The footage from his father's near-win on the once well-watched "Gong Show" is even in the film. Harry Burrows was on his way to winning first place for playing a song on his saw, but instead, the final entrant, a singing dog, took the top award. Burrows plays "Milwaukee Steve," a character who is basically himself. Steve calls his dad's appearance on the Gong Show a "defining moment."

Remember, truth in comedy.

The funny scenes come fast and furious in Burrows film, shot in December 1998 during a 21-day visit to Wisconsin.

Colorful characters fill the film. Everything Tim Matheson says and does as he portrays a crazed, hypermanic, shallow producer is extremely funny.

Matheson's character is based on a couple of real producers Burrows dealt with. The character has a foul mouth - he says the "F" word 27 times in one scene - helping the movie earn an "R" rating.

Actors who agreed to sign on after reading Burrows script included Matheson, Anne Meara, Jerry Stiller, Traci Lords, Abe Vigoda and Fred Willard.

"I still can't believe I have Otter in one of my movies," Burrows said, referring to Matheson's role in the film "Animal House."

Loyal to Wisconsin

While Burrows called the movie his valentine to Wisconsin, he also called it more of a "poisonous dart" aimed at Los Angeles and the movie-making industry.

"It's brutal out there," said Burrows, who lives in California. "When people call me and say, 'Hey, I think I'd like to come out there and try to get into the movies,' I tell them 'No - stay in Wisconsin where people are normal.'"

Burrows said he had one goal with his movie: to make people laugh.

One of the great qualities of Wisconsin people is they are not so big that they cannot laugh at themselves, he said.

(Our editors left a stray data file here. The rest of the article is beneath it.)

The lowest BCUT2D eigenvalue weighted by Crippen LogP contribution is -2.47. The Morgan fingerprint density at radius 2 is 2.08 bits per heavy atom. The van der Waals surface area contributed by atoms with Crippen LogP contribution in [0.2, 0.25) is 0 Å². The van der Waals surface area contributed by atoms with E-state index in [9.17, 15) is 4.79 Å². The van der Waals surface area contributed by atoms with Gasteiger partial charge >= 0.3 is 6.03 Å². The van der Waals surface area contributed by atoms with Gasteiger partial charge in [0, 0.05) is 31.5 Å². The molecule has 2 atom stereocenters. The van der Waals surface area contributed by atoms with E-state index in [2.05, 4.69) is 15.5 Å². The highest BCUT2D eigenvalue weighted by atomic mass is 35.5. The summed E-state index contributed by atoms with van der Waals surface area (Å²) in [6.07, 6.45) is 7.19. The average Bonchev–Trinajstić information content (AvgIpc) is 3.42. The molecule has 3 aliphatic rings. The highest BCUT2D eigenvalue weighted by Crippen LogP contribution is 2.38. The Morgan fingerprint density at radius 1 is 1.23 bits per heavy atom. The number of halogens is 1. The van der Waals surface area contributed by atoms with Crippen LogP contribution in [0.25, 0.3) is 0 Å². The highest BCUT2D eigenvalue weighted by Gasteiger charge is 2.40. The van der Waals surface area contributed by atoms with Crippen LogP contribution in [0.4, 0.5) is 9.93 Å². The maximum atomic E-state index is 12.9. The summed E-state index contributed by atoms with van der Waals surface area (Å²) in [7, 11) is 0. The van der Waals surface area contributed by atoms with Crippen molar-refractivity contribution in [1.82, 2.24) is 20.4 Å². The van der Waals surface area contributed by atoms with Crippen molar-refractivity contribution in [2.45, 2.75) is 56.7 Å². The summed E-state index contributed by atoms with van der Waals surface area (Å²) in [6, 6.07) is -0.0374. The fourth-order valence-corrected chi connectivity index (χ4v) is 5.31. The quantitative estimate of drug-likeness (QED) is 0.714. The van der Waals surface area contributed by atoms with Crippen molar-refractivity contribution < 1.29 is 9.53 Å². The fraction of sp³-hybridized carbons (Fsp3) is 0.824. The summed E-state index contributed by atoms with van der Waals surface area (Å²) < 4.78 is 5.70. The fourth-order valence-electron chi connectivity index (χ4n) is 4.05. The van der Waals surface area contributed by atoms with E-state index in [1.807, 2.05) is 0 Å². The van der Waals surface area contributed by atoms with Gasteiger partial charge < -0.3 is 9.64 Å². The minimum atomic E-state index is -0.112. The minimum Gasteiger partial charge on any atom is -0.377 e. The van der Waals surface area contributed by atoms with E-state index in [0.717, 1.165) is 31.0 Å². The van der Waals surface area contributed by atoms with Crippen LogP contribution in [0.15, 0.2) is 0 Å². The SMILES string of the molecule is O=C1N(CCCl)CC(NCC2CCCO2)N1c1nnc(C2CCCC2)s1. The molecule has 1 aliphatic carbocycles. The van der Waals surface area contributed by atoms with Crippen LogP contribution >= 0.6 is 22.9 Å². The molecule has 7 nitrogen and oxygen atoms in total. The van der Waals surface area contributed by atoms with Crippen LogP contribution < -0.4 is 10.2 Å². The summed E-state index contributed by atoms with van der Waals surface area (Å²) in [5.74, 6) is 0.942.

"You know, I have lived in a lot of places and Wisconsin has the best sense of humor," he said. "It's not like Illinois or Texas or any other place. It's a different weird place - it's weird and it's wonderful."

Judie Burrows said she could not be more proud of her son.

"This was a nice way to come full circle, to bring the movie home," she said of the premiere. "It's his love letter to the state of Wisconsin."

Judie said her son has always been "full of life," even at an early age.

"I can remember him marching around the house, playing the drums and we have pictures of him when he was little with a guitar and a furry hat, he would just go and go," she said.

While Burrows' days of furry hats and drums are behind him, his ability to entertain has followed him through the years.

Former classmate Matt Schaser, who attended the Milwaukee premiere, summed up his feelings about the movie and Burrows with an anonymous quote he once heard: "Growing old is mandatory. Growing up is optional."

"That says it all," Schaser said. "I though (the movie) was just hilarious."

Miramax Films plans to release "Chump Change" on DVD in January. Burrows left Milwaukee last weekend to work in Chicago, where he is writing commercials for Budweiser. He has three other films in the works, he said, one of which he hopes will be released in theaters.

Burrows said Greendale will always be his home.

"We're past the age of that whole Hollywood scene," he said of he and his wife. "We're Midwesterners and we always look forward to coming home."